We also work with student societies (Law & Technology, History, Translation, Women in STEM, Wellcomm Kings), and have held events for Ada Lovelace Day, LGBT History Month, Black History Month, and celebrated Edinburgh’s Global Alumni; working with the UncoverEd project, and the Commonwealth Scholarship Commission.
Students are addressing serious knowledge gaps and are intrinsically motivated to do so because their scholarship is published and does something lasting for the common good, for an audience of not one but millions.
Representation matters. Gender inequality in science and technology is all too real. Gaps in our shared knowledge excludes the vitally important contributions of many within our community and you can’t be what you can’t see. To date, 65% of our participating editors at The University of Edinburgh have been women. The choices being made in creating new pages and increasing the visibility of topics and the visibility of inspirational role models online not only shape public understanding around the world for the better but also help inform and shape our physical environments to inspire the next generation.
It’s an emotional connection… Within, I’d say, less than 2 hours of me putting her page in place it was the top hit that came back in Google when I Googled it and I just thought that’s it, that’s impact right there! (Hood & Littlejohn, 2018)
The Wikimedia residency is a free resource available to all staff and students interested in exploring how to benefit from and contribute to the free and open Wikimedia projects.
If you would like to find out more, please contact firstname.lastname@example.org.
In the news
- The University of Edinburgh recently won at the Herald Higher Education Awards 2019 for its Wikimedia in the Curriculum work.
- Physicist and Wikipedia editor, Jess Wade, creates a Wikipedia entry every day to address the encyclopaedia’s under-representation of women and people of colour in science. She was named in Nature’s “Ten people who mattered in 2018”, and was recently awarded the British Empire Medal in the Queen’s Birthday Honours for her campaigning for diversity in science.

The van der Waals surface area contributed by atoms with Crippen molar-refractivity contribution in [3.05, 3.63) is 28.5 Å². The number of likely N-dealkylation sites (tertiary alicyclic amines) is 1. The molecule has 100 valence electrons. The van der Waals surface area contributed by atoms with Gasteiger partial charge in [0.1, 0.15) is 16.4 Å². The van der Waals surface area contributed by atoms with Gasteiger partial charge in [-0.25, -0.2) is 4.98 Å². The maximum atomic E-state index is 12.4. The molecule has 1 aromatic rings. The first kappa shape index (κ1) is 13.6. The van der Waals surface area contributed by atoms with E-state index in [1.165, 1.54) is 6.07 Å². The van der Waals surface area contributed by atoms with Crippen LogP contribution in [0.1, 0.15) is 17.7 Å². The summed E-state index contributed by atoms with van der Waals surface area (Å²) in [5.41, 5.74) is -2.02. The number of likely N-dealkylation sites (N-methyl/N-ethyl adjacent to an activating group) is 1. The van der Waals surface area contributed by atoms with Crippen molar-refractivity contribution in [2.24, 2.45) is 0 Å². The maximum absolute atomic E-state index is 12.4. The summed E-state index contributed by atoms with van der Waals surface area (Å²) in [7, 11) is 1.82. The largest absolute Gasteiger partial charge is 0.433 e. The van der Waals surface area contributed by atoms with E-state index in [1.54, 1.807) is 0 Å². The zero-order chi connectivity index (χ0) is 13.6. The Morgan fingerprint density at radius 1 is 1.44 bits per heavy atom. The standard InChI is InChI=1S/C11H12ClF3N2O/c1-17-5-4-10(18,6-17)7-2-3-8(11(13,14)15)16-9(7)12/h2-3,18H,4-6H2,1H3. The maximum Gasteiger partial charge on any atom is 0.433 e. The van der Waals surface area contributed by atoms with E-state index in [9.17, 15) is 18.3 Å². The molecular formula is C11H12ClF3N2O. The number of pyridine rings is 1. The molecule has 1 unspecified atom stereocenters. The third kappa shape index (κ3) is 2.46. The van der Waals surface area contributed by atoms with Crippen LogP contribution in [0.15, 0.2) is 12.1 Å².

- Wadewitz, A. (2014). 04. Teaching with Wikipedia: the Why, What, and How. Retrieved from https://www.hastac.org/blogs/wadewitz/2014/02/21/04-teaching-wikipedia-why-what-and-how
- Cronon, W. (2012). Scholarly Authority in a Wikified World | Perspectives on History | AHA. Retrieved from https://www.historians.org/publications-and-directories/perspectives-on-history/february-2012/scholarly-authority-in-a-wikified-world
- Levine, N. (2019). A Ridiculous Gender Bias On Wikipedia Is Finally Being Corrected. Retrieved from https://www.refinery29.com/en-gb/2019/06/234873/womens-world-cup-football-wikipedia
- Mathewson, J., & McGrady, R. (2018). Experts Improve Public Understanding of Sociology Through Wikipedia. Retrieved from https://www.asanet.org/news-events/footnotes/apr-may-2018/features/experts-improve-public-understanding-sociology-through-wikipedia
- Hood, N., & Littlejohn, A. (2018). Becoming an online editor: perceived roles and responsibilities of Wikipedia editors. Retrieved from http://www.informationr.net/ir/23-1/paper784.html
- McAndrew, E., O’Connor, S., Thomas, S., & White, A. (2019). Women scientists being whitewashed from Wikipedia. Retrieved from https://www.scotsman.com/news/opinion/women-scientists-being-whitewashed-from-wikipedia-ewan-mcandrew-siobhan-o-connor-dr-sara-thomas-and-dr-alice-white-1-4887048
- McMahon, C.; Johnson, I.; and Hecht, B. (2017). The Substantial Interdependence of Wikipedia and Google: A Case Study on the Relationship Between Peer Production Communities and Information Technologies.